When Tiersa Curry began her journey in higher education at Reading Area Community College, she was unsure of what direction to take. She took a Cultural Anthropology class during the first semester with Dr. Pamela Blakely and thoroughly enjoyed the class. Blakely, who is also the Director of the school’s Honors Program, encouraged her to do an honors contract for the class. Curry was to choose an anthropologist and write a biography about them. Since most of the anthropologists she learned about in class were white, she purposely searched for a Black anthropologist and saw a name that was familiar to her — Zora Neale Hurston. After learning about Hurston’s work in fictional literature, anthropology, and African American folklore and presented her findings to the class, Curry was hooked.
Curry transferred to Kutztown University of Pennsylvania (KU), where she majors in Anthropology and is completing two minor concentrations in Spanish and Women’s, Gender, and Sexuality Studies. With her degree, Curry hopes to travel to South and Central American countries to explore past and present civilizations. Many indigenous groups in South America are losing their culture due to forced assimilation, and she wants to work toward preserving their way of life.
At KU, Curry is a member of the Honors Program. She was a presenter at the fourth KU-sponsored Gender & Sexuality Minorities Conference, presenting a paper titled “Invisible and Disposable: Combatting Violence Against Transgender Women of Color.” Curry was a student moderator for another school event called “How to Have Civic Dialogue in an Age of Hyper-Partisanship” with Pennsylvania State Senators Judy Schwank and David Argall. After graduating in fall 2021, Curry would like to attend graduate school to continue her education in Anthropology and Spanish.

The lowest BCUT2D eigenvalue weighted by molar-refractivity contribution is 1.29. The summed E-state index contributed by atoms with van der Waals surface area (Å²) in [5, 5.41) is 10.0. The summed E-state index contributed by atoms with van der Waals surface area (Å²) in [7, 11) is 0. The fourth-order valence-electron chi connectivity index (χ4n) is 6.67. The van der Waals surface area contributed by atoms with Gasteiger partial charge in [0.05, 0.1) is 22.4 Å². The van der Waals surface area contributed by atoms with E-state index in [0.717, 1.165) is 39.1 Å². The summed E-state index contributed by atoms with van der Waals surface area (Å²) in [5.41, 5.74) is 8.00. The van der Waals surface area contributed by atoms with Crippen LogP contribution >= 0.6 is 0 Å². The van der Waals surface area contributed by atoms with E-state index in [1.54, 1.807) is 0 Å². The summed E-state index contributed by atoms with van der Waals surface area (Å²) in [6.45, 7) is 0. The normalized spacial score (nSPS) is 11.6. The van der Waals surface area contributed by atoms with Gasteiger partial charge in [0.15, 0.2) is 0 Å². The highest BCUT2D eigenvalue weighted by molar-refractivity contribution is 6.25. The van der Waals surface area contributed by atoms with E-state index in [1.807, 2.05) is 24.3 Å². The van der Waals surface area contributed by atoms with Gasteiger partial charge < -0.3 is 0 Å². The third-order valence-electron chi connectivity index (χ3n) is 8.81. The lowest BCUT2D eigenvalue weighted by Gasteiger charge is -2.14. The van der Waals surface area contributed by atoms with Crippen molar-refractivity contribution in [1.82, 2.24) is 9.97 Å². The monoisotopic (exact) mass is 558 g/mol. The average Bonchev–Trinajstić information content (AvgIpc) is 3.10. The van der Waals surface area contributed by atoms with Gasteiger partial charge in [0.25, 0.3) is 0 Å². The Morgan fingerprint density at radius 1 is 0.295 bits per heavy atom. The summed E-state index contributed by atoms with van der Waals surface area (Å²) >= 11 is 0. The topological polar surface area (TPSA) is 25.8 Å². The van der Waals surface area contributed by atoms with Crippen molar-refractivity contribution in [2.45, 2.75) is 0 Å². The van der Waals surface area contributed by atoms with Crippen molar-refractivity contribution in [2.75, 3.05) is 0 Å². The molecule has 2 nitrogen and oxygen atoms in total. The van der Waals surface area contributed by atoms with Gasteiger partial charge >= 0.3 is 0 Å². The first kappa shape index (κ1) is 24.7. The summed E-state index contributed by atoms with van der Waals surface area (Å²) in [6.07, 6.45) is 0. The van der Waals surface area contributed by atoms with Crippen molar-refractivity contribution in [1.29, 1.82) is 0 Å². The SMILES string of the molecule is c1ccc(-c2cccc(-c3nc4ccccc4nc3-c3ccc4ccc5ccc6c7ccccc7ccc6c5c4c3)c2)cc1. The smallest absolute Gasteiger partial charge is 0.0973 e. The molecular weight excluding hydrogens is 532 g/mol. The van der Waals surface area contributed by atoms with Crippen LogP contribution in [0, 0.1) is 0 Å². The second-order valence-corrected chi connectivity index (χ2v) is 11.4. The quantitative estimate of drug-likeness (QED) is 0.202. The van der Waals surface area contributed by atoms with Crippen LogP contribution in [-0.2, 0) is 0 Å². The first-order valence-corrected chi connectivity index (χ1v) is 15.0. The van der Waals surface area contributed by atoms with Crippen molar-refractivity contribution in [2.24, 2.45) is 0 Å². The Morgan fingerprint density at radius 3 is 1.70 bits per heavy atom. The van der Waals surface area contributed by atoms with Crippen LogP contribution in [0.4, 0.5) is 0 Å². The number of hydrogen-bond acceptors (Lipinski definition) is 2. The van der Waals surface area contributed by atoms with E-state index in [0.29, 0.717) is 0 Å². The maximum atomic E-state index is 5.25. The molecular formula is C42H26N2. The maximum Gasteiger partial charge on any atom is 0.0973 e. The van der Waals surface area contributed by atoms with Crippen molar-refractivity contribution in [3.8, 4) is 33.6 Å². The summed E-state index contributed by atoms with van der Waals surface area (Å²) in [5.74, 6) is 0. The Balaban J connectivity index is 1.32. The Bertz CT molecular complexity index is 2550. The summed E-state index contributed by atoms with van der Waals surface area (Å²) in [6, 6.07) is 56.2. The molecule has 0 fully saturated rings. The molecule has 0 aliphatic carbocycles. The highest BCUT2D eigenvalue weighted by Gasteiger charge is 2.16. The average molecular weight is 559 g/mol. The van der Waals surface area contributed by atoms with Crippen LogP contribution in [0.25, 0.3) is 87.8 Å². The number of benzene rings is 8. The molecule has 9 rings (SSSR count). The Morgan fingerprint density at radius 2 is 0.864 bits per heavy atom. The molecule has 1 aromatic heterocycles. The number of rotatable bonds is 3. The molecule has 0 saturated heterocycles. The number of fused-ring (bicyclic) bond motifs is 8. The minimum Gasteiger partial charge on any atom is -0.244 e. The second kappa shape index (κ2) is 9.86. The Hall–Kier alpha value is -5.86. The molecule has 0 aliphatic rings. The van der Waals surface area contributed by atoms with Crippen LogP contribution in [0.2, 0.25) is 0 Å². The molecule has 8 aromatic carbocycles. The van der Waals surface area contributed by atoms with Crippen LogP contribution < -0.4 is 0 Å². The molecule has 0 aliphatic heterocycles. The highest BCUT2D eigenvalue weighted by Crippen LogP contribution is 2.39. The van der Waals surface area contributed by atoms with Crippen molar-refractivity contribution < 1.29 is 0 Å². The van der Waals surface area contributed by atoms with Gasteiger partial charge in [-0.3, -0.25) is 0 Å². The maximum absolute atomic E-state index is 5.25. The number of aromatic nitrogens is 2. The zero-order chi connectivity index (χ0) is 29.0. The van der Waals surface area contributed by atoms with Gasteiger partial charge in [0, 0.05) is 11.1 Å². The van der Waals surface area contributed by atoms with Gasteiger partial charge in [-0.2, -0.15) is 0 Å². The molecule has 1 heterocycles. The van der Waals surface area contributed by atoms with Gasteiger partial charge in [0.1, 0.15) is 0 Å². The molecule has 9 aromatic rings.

The Curry family home is on a plot of land purchased by her great-grandfather during a time when it was difficult for a Black man to own land. Because of this identity, she feels that she has been active in the issue of racism since she was born.
“As an Anthropology major, I find it imperative to understand and examine people’s experiences in relation to culture. In regard to racism in the past and also in the present, many voices who have spoken out against prejudice have been silenced and their experiences have been erased. Racism is often a subject that is talked about in broader terms, but not really into the detailed history or how it has shaped the lives of those who have been affected. Not enough people understand the outcomes of racism and how it affects a multitude of aspects in people’s daily lives.”
Outside of school and work, one would find Curry knitting and listening to music or outside skateboarding. She is a lifelong learner and enjoys researching topics she doesn’t know much about.
Her wish for the world is for marginalized communities to have better access to the resources they need.
“Mental health resources are one of the most talked about subjects in the media, but it feels like not much has been done within these communities,” Curry said. “Through laws, government action, and the redistribution of funds, it would become a reality for many.”
Going snorkeling in the U.S. Virgin Islands is currently the number one thing on her bucket list.